Thus, any clump of charge inside a conducting volume will fly apart until it is spread over the surface of conducting volume. So there cannot be any charge inside the volume.

If we embedded a small lump of charged insulator inside the metal - as a test charge - that charge experiences zero net force since the charges in the conductor are already arranged to cancel each other out... the total force on the insulator from the surface charge distribution is zero even though the force from each surface element may not be.

Since the small test charge experiences zero net force, then, according to the definition of the electric field, there is zero electric field.

This is purely abstract: it does not say anything about how a volume becomes conducting or what the charge is made up of.

But you are jumping ahead of yourself - please take it one step at a time.
The electric field for r<a would be:
$$\vec{E}=\frac{kQ}{r^2}\hat{r}$$ ... there is nothing wrong with having an electric field in a volume of space enclosed by a conductor - otherwise Faraday cages would be lethal. You just can't have the electric field inside the conductor itself.

Last edited: Apr 10, 2013
13. Apr 10, 2013

### CAF123

Ok, so in the conducting shell, E=0 (r between a and b). How does this conform with Gauss Law?
Specifically, if I take a sphere of radius a<r<b, then the enclosed charge within that sphere is +Q.

14. Apr 10, 2013

### Simon Bridge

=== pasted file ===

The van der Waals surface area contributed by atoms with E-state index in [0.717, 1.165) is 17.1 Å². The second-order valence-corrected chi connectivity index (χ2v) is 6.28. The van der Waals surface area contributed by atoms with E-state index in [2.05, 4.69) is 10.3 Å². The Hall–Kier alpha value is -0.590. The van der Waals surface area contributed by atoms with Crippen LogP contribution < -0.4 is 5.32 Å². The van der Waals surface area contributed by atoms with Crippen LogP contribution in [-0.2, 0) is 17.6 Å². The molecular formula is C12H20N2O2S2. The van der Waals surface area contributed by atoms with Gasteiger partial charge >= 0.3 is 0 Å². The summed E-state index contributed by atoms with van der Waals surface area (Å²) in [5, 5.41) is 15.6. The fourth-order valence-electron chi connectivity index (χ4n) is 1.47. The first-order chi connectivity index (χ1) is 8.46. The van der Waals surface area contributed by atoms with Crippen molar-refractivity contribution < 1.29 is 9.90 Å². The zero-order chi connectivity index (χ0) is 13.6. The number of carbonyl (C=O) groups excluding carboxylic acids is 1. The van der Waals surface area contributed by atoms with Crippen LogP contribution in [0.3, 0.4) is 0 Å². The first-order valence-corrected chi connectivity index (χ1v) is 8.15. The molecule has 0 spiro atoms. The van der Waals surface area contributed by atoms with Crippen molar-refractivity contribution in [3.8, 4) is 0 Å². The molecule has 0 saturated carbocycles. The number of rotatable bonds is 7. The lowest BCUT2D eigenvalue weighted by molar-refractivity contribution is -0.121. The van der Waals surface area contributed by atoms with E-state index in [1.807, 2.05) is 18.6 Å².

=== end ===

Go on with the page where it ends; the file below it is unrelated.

posts passed each other
One way to imagine it is to sketch the two surfaces of the conductor in 2D - shade in the conducting region. Put a dot in the center for the positive charge - imagine it has a charge of +8 units - so you draw 8 electric field lines radiating away - arrows pointing away from the charge. Draw the field lines right up to the inner surface of the conductor - where they stop.

They stop because the +8 charge has attracted 8 negative charges towards it. So draw them in - one negative charge for each field line. Now all the field lines start and end on a charge. They are completely used up.

However, the conductor started out neutral.
When the 8 negative charges got attracted to the inner surface, they left behind 8 positive charges free to move in the conductor. Those ones will repel each other ... where will they end up?

One step at a time - you are getting ahead of yourself again!

For a<r<b, E=0
The only way this can happen is if there is a negative charge distribution on the inner surface at r=a given by: $$\sigma_a = -\frac{Q}{4\pi a^2}$$... so the total charge inside 0<r<b is zero.